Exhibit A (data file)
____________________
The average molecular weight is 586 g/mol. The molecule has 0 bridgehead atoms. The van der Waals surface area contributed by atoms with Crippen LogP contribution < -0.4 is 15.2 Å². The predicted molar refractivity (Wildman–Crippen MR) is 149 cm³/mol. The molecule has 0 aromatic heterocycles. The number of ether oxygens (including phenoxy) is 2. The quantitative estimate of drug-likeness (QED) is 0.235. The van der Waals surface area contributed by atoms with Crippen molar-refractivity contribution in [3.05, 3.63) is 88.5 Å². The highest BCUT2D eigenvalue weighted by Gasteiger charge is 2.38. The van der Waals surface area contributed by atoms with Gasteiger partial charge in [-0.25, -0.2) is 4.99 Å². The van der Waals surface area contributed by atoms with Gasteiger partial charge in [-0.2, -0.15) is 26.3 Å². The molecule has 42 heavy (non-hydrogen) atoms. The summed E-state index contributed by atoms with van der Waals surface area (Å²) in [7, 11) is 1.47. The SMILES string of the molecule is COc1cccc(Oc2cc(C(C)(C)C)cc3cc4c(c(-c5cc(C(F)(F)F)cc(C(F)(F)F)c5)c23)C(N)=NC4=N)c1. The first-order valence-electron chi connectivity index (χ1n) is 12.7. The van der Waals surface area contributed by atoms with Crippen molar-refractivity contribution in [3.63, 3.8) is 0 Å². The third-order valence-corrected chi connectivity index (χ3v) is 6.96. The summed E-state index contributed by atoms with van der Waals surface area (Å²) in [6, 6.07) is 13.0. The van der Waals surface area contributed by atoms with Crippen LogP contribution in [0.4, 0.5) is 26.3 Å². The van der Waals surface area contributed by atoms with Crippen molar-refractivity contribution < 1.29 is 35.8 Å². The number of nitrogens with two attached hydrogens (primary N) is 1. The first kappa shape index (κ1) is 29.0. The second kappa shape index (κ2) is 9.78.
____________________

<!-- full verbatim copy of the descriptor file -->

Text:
The average molecular weight is 586 g/mol. The molecule has 0 bridgehead atoms. The van der Waals surface area contributed by atoms with Crippen LogP contribution < -0.4 is 15.2 Å². The predicted molar refractivity (Wildman–Crippen MR) is 149 cm³/mol. The molecule has 0 aromatic heterocycles. The number of ether oxygens (including phenoxy) is 2. The quantitative estimate of drug-likeness (QED) is 0.235. The van der Waals surface area contributed by atoms with Crippen molar-refractivity contribution in [3.05, 3.63) is 88.5 Å². The highest BCUT2D eigenvalue weighted by Gasteiger charge is 2.38. The van der Waals surface area contributed by atoms with Gasteiger partial charge in [-0.25, -0.2) is 4.99 Å². The van der Waals surface area contributed by atoms with Gasteiger partial charge in [-0.2, -0.15) is 26.3 Å². The molecule has 42 heavy (non-hydrogen) atoms. The summed E-state index contributed by atoms with van der Waals surface area (Å²) in [7, 11) is 1.47. The SMILES string of the molecule is COc1cccc(Oc2cc(C(C)(C)C)cc3cc4c(c(-c5cc(C(F)(F)F)cc(C(F)(F)F)c5)c23)C(N)=NC4=N)c1. The first-order valence-electron chi connectivity index (χ1n) is 12.7. The van der Waals surface area contributed by atoms with Crippen molar-refractivity contribution in [3.63, 3.8) is 0 Å². The third-order valence-corrected chi connectivity index (χ3v) is 6.96. The summed E-state index contributed by atoms with van der Waals surface area (Å²) in [6, 6.07) is 13.0. The van der Waals surface area contributed by atoms with Crippen LogP contribution in [0.4, 0.5) is 26.3 Å². The van der Waals surface area contributed by atoms with Crippen molar-refractivity contribution < 1.29 is 35.8 Å². The number of nitrogens with two attached hydrogens (primary N) is 1. The first kappa shape index (κ1) is 29.0. The second kappa shape index (κ2) is 9.78.